Lowering patients’ readmission rates can be challenging for hospitals. Sometimes, a longer stay may be just what a patient needs to prevent a readmission within 30 days – especially if the person’s older and being discharged to a rehabilitation center or skilled nursing facility.
Although the Centers for Medicare & Medicaid Services (CMS) doesn’t judge hospitals specifically on their performance with readmissions due to sepsis, it may be on the horizon for the feds in the near future. This is especially true given new research showing just how many readmissions can be attributed to the illness.
Chronic obstructive pulmonary disease (COPD) is one of Medicare’s target conditions where hospitals must reduce readmissions for patients. Because it can be tough for facilities to get serious cases of COPD under control, some hospitals are trying unconventional methods to improve patients’ lung function – including harmonica lessons.
A surprising factor may play a role in patient outcomes, affecting readmissions, recovery and other aspects of a patient’s hospital stay: the physician’s gender. According to the results of a new study from the Journal of the American Medical Association (JAMA) Internal Medicine, elderly patients may fare differently depending on whether their doctors are men […] [MORE]
President Obama has just signed the 21st Century Cures Act into law. The bipartisan bill, which aims to improve access and treatment for various kinds of care, has several implications for hospitals in 2017 and beyond.
Pneumonia, heart failure and heart attacks are three of the top conditions Medicare’s evaluating to judge hospitals based on 30-day readmission rates. Although there are several aspects of treating patients for these illnesses hospitals can influence, there are other factors outside of a facility’s control. So hospitals may have to look deeper to make significant […] [MORE]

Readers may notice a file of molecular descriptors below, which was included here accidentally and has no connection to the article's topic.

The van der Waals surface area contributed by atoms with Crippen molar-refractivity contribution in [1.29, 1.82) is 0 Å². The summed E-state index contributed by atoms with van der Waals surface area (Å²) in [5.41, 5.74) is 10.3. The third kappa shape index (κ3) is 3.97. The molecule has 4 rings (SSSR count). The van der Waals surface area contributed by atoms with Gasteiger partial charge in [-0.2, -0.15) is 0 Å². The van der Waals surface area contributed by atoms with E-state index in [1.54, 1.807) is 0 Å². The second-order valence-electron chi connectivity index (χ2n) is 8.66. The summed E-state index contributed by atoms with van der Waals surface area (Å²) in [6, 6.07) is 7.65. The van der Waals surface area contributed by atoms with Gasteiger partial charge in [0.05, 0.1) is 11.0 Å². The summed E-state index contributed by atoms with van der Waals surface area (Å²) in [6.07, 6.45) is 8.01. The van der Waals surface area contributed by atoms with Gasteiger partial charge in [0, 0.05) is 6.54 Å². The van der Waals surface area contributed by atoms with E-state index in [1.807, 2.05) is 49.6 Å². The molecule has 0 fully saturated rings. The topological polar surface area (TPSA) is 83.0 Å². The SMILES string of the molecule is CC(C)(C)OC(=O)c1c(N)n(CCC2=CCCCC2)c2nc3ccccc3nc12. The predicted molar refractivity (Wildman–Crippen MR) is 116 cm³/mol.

Nutrition is an essential part of patients’ recovery, and many hospitals are realizing it’s a good idea to work with patients to increase their knowledge of nutrition and access to healthy foods. New research shows providing better nutrition care directly improves patients’ outcomes after hospital stays.
Hospitals make many financial investments in an attempt to improve patient care and reduce readmissions. With all the options available, it can be tough to know which areas provide the most bang for your buck. New research calls attention to a different approach to improving patient care that your facility might not have considered yet.
The fight to reduce hospital readmissions for Medicare patients may seem like an uphill battle at times. But there’s some good news from the feds: All your efforts are starting to pay off, and readmissions rates are starting to decline.
More hospitals are taking active roles in improving patients’ treatment across the continuum of care. Because long-term outcomes have become more important in evaluating hospital performance, facilities are partnering with other healthcare entities to help patients stay healthy after they’re discharged. One such initiative has produced positive results for patients with multiple chronic conditions.